"They really encourage the use of local law enforcement or safety officers to really partake in this Safe Routes to School," she said. "They also help with audits on how students are getting back and forth to school and in applying for partnerships."
Chilson said she and her partners are working with all three schools to orchestrate Wednesday's walk, including the YMCA and Police Department.

"The benefits around that are huge. It gets children outside before the school day starts and really prepares them to learn for the school day," she said. "The overall goal is creating healthy and safe behaviors among our students. ... it helps our students create healthy lifetime habits knowing that walking is a safe way of transportation, increasing our children's independence, helping students arrive on time."

Learning pedestrian and bicycle safety becomes a cyclical effort and promotes families to walk and bike together outside of school. Chilson said she hopes to develop monthly walk-to-school events.

The programs really go hand in hand. Complete Streets is critical to Safe Routes' success by providing safe and accessible options. The program was included in the state's 2104 transportation bond bill.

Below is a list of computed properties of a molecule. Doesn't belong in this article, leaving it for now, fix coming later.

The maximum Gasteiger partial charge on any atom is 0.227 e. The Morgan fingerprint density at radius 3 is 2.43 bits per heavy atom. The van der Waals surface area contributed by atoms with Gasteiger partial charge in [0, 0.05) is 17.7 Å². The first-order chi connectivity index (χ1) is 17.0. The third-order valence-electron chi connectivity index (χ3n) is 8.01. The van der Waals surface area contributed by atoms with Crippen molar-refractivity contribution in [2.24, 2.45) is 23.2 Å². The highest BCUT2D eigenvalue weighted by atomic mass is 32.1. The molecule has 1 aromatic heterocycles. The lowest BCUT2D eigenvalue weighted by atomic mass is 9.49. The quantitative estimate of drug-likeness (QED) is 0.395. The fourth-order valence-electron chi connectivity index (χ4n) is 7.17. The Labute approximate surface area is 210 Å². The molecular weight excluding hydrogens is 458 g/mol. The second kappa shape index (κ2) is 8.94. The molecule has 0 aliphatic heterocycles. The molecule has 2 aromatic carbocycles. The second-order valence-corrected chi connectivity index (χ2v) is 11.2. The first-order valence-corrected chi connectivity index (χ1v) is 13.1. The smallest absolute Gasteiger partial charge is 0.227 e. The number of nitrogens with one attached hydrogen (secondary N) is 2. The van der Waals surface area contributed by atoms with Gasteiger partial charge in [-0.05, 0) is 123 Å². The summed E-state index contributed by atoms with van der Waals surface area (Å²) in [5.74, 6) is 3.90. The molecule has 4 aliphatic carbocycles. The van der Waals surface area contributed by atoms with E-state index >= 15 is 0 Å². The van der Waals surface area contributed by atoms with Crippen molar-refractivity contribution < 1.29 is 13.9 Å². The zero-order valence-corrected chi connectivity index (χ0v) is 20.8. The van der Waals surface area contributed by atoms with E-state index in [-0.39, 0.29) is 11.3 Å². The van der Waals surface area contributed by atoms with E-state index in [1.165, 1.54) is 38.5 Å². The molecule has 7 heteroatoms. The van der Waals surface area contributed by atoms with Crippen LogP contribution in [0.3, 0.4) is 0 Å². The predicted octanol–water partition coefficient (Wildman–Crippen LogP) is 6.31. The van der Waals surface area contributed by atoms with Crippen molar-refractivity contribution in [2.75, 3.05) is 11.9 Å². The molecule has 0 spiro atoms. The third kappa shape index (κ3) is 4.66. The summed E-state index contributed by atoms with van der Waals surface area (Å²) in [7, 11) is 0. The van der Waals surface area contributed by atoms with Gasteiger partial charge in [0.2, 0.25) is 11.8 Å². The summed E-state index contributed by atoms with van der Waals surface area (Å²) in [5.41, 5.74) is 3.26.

"Complete Streets have become a little bit of a buzzword and it's different no matter where you live, so us being rural is very different from the Boston Complete Street program, or Worcester or Springfield," Chilson said. "So I think it really applies to where we live and what makes sense. ... this can't happen alone."

Among the programs and agencies involved in Complete Streets are Mass in Motion, Northern Berkshire Community Coalition, the Berkshire Regional Planning Commission, Age-Friendly Berkshires. The goal is to share roads where possible, such as Route 2 between Williamstown and the Sacco Bridge.

"We're only looking to grow ... They set us up for tier two and that's the opportunity to work with the Berkshire Regional Planning Commission to provide us technical assistance to put together a plan of possible projects that could use and could be a part of our Complete streets," Chilson said.

That could include audits and analysis of bike routes to understand where infrastructure can be modified to accommodate non-motorized traffic. Some programs already in process are the bike sharing at Massachusetts Museum of Modern Art, bike racks in place downtown and the NAMA Bike Collective. Also the painted crosswalks, for visibility, and bus transit shelters.

Tier 3 would be to apply for a grant, based on Tier 2 results.

"The most important piece of this, along with the financial incentives, is creating a safe walkable and bikable community in which more people are biking and walking to the places where they live, work and play," said Chilson. "And really having pride in that."

Tags: childrens health,   complete streets,   health & wellness,   Mass in Motion,   MassDOT,   safe routes to school,   walking,